There’s a difference between success and significance. This is a concept Dr. Charles Davis took to heart when he read Bob Buford’s 2008 book “Halftime: Moving from Success to Significance.” I’ve been really blessed with an amazing practice, staff and family,” Davis said, “but I felt like I needed to return some of that blessing back to those less fortunate than me.”

This desire compelled Dr. Davis to find a way to use his surgical skills and expertise to give the gift of clearer vision to those who otherwise would never have the access to care.

Mozambique and Haiti

Dr. Davis and his wife first traveled abroad in 2007 to Mozambique with a group from The Chapel of Akron. “Even though we couldn’t do any eye surgery in Mozambique, handing out glasses hanged a lot of lives,” Davis said. He returned to Mozambique in 2008 and 2010 and continued to distribute glasses to those who had no other way to obtain them. It was on that last trip that the decision was made to find a way to do cataract surgery and take the mission trips to the next level.

In January 2016, Dr. Davis traveled to Haiti and performed the first cataract surgery on foreign soil in his career. “All said and done, I removed 36 cataracts or so in Haiti,” Davis explained, “that was my first time seeing cataracts so severe that they blinded the patients.”

Lisa Stephens, Director of The Center for Surgery, was also part of the Haiti trip. “I cried a lot in Haiti,” she said. “Those people needed so much that giving them vision didn’t seem like enough.”

After Haiti, the Davis team knew they needed to continue to go to underprivileged countries to cure blindness caused by cataracts and restore sight.


Today, Dr. Davis, his wife, and his team make regular trips to Jamaica to perform cataract surgery.  “Jamaica offers us opportunities we simply didn’t have in Haiti,” Davis said. “We have amazing doctors there that we work with and a facility that has the equipment we need.  It even has wifi!”

Many of the Jamaicans Dr. Davis sees have cataracts so severe they are left blind in one or both eyes as a result. “You should see the cataracts there,” he explained. “They’re massive – and dark brown in color. That type of cataract is so rare in the States.”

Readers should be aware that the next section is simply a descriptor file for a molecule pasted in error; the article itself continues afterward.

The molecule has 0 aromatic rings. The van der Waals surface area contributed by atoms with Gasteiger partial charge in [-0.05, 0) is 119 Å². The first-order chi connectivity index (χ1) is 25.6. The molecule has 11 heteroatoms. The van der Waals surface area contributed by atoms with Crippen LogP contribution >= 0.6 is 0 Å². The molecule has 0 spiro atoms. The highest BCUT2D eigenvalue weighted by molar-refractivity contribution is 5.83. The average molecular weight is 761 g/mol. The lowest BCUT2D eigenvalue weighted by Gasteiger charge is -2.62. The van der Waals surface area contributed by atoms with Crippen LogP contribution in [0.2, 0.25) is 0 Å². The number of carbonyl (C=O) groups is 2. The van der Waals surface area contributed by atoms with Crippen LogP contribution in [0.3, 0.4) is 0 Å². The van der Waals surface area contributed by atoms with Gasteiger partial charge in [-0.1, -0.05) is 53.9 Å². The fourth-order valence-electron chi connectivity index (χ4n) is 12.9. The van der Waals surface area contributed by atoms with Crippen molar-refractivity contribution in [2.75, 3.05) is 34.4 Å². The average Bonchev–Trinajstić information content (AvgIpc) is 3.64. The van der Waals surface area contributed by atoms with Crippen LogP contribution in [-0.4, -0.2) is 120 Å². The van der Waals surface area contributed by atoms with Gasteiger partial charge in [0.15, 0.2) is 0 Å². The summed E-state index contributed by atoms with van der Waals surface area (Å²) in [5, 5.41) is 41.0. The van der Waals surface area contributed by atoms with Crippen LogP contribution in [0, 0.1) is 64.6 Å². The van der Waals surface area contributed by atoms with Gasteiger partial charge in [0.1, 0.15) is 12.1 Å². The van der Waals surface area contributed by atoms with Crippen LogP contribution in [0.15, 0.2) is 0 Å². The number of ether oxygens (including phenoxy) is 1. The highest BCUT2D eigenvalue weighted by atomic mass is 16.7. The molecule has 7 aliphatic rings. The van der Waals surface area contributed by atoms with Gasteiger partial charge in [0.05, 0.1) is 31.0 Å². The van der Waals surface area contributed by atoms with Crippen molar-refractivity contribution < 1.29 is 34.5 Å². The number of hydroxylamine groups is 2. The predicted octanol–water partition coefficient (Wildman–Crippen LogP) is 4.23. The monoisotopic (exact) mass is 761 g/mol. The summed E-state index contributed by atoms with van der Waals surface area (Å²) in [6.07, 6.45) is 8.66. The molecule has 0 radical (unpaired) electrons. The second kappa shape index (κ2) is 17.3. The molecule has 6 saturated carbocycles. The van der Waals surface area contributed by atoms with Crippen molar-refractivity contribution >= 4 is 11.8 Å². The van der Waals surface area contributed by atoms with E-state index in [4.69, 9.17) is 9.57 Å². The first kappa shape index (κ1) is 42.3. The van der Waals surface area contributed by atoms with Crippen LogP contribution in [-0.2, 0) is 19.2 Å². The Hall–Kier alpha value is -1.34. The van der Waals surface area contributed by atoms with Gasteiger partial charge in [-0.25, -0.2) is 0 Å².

The Davis team keeps going back to Jamaica because of the great need and the joy in seeing patients with restored sight and new opportunity in life. “We’re actually curing blindness in a lot of cases, and that feels pretty good,” Stephens said. “Once patients can see, they can go get jobs and help to support their families again. It’s a ripple effect.”

Patients often return on subsequent trips for surgery on their other eye and bring with them a whole new demeanor. “One guy, Thunder, was completely blind and was very difficult to operate on the first time – even after sedation we had to hold him still,” Stephens continued. “We removed his first cataract, and he came back the next trip a changed man. It was truly amazing! The gift of sight had given him a new life.”

Jamaica allows Dr. Davis to take success to significance by using his skills and generosity to benefit some of the poorest people. “I’m so happy I’m able to make a difference in these people’s lives,” Davis said. “That’s what really matters.”

Local Mission Work

In addition to his frequent trips to Jamaica, Dr. Davis also gives back locally.  “Sometimes your mission field is right in front of you,” he said. “In 2010, I removed a cataract for an Amish man from my in-law’s hometown. Word spread about the fair price I was able to offer the Amish community, who generally do not have health or vision insurance. They will come from places as far as New York, Utah, and Washington!”

Dr. Davis has long maintained that doing the right thing for his patients is his number one rule. He understands that every patient is unique and feels that someone’s financial situation shouldn’t determine their ability to see.

Dr. Davis’ medical mission work is just as important as his regular work in Northeast Ohio. “When your gift, passion, and profession all line up, you can do some amazing things,” Davis said. “I’m blessed to be in a position where I can give back in a meaningful way.”